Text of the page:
THE HUNTS POINT TERMINAL MARKET in the Southeast Bronx - or Hunts Point, as it has come to be known - replaced the old and dilapidated Washington Street Market in lower Manhattan as the primary terminal for the arrival of fresh fruit, produce, and other foods into the port of New York. The lower precincts of Manhattan were being cleared for anticipated demolition and development - construction of the World Trade Center - and the Hunts Point Market opened for business in the mid-1960s. a decade or so later, I was a bus operator on MaBSTOA's Bx6 line, which stretched from Riverside Drive and West 157th Street in Manhattan, past Yankee Stadium in the Bronx, all the way to East 163rd Street, crossing Bruckner Boulevard and stopping only when it reached the immense stretch of redeveloped land provided by the Port Authority of New York for the Hunts Point Market.
The majority of men and women employed at the Market were dependent on public transportation. Rush hour trips into and out of Hunts Point were packed with passengers going to or returning from work in one of the dozens of establishments contained beyond the terminal gates. In the morning, bus stops from Yankee Stadium to Bruckner Boulevard were filled with people traveling into the Market. In the evening rush, hundreds of workers eager to get home would pour out of the various exit gates into the street, running to board the buses lined up to receive them.
Those bus drivers unlucky enough to be receiving Hunts Point passengers at the peak of the rush hour were in a particularly unenviable position. The trips were crowded and difficult, and traffic was always at its worst. And if it was summer and the Yankees were scheduled for a home game, the streets of the Bronx and Washington Heights were even more congested than usual, resulting in a snarl that could double the time of one's trip from one end of the line to the other.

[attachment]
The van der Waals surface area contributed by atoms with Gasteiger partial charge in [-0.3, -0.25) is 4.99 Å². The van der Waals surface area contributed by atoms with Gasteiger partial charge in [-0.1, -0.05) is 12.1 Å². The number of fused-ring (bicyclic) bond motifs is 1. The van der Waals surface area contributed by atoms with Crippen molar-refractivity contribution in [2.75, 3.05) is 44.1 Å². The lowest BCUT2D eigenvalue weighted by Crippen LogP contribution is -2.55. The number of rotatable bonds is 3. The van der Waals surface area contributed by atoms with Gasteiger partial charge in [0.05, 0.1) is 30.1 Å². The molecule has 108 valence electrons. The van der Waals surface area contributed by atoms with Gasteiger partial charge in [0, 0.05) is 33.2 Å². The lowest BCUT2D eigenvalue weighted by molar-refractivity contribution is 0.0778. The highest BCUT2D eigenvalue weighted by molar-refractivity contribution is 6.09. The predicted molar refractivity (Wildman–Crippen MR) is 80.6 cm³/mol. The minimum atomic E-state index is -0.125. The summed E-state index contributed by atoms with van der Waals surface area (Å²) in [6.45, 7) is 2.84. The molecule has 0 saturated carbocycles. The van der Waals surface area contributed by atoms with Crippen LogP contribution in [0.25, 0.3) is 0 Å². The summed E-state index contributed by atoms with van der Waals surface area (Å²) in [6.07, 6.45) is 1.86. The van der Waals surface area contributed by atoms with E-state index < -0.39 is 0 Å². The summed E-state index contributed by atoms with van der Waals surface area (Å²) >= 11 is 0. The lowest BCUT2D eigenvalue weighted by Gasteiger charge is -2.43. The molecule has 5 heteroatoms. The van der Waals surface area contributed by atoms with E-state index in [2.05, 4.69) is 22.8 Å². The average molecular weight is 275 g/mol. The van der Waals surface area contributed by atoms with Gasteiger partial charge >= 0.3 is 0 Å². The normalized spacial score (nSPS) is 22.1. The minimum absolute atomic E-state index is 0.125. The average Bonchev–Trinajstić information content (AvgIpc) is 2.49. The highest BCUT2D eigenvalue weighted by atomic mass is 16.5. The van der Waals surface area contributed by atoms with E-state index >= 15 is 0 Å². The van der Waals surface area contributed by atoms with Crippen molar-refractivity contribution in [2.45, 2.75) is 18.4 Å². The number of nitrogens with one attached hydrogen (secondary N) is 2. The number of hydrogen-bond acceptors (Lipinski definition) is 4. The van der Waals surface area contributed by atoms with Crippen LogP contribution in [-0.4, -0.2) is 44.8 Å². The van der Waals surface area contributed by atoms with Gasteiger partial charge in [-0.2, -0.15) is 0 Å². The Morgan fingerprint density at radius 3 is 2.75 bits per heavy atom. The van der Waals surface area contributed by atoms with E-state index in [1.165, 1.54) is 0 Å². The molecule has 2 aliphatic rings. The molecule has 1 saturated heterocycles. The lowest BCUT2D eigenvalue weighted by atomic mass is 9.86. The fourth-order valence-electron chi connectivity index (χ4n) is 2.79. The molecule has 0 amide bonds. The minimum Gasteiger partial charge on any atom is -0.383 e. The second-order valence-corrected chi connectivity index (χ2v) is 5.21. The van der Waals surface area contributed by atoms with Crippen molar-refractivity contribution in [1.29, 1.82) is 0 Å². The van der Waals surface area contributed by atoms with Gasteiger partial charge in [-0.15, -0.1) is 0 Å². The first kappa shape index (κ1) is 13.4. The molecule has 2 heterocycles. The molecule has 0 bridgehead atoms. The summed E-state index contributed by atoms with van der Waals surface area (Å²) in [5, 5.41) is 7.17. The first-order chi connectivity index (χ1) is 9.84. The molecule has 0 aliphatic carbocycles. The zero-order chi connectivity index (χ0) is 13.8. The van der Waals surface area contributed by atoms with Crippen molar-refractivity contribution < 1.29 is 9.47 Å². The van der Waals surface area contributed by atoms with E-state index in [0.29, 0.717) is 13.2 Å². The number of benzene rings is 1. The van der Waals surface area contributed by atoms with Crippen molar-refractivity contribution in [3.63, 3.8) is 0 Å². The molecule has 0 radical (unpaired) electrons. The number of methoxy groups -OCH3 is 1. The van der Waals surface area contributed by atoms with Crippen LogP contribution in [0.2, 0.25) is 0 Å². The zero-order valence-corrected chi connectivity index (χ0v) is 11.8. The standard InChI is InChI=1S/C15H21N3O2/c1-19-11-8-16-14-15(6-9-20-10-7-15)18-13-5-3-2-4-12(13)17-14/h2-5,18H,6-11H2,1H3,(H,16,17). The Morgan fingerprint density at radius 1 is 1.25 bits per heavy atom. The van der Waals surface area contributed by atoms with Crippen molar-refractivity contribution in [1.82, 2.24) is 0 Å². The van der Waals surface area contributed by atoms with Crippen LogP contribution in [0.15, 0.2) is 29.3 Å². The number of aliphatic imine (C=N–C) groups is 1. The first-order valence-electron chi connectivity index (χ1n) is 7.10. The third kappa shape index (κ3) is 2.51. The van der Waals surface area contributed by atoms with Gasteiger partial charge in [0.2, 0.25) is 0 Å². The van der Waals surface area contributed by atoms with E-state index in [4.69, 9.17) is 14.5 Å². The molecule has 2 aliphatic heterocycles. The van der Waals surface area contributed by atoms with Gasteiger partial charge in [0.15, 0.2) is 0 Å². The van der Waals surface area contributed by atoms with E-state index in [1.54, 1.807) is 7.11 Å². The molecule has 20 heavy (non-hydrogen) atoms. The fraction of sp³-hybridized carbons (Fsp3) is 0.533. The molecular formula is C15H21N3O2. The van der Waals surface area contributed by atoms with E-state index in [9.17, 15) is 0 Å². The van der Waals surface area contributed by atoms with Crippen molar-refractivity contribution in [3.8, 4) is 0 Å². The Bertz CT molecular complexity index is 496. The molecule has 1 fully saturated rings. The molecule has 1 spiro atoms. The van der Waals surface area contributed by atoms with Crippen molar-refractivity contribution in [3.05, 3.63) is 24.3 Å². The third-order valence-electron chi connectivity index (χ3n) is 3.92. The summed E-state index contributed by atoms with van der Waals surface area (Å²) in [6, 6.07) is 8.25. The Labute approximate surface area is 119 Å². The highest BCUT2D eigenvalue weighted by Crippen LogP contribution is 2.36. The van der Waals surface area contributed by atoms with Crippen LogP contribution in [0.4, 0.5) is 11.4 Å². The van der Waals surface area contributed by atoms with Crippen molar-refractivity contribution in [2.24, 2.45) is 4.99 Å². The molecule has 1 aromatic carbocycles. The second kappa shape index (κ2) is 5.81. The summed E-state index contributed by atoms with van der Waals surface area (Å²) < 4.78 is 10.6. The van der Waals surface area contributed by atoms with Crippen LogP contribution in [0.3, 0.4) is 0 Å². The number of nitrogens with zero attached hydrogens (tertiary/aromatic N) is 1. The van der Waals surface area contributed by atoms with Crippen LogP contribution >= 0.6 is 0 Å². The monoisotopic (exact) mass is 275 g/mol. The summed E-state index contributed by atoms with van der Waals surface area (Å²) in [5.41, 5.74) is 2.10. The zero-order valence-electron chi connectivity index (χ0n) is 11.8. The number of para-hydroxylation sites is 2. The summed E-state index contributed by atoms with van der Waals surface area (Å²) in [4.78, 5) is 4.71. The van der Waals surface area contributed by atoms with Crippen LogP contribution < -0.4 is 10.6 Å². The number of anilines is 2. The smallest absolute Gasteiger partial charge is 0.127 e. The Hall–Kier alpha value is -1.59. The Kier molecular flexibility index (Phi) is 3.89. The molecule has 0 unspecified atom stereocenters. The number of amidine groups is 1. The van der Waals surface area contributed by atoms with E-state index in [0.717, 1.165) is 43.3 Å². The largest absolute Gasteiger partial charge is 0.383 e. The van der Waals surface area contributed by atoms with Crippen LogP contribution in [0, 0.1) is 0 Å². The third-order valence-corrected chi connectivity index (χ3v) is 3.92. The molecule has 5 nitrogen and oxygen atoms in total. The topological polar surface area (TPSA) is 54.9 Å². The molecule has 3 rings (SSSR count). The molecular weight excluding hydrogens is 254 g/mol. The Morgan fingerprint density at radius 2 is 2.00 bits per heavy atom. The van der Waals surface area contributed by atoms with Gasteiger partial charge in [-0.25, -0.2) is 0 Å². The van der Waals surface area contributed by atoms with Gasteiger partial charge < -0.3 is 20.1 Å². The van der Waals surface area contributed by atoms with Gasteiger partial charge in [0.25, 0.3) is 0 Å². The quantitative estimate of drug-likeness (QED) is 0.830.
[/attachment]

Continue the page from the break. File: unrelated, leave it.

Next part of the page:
THE BUS DRIVERS WITH WHOM I worked came to know their regular passengers and their habits. This might not necessarily include any intimacies (although nearly all male drivers thought of themselves as Lotharios), but it certainly resulted in a nodding acquaintance with who was on time, who was habitually late and had to run for the bus, who was regularly weighted down with packages, who boarded with children, who was silent or, alternatively, who talked too much, who had his/her fare ready, and who diddled with change for two or three blocks before returning to the front of the bus to deposit money into the farebox. While substituting for another Bx6 driver away on vacation, I discovered that one of the finer points of knowledge about the line was who paid fare, who didn't pay the fare, and who paid the fare after a fashion.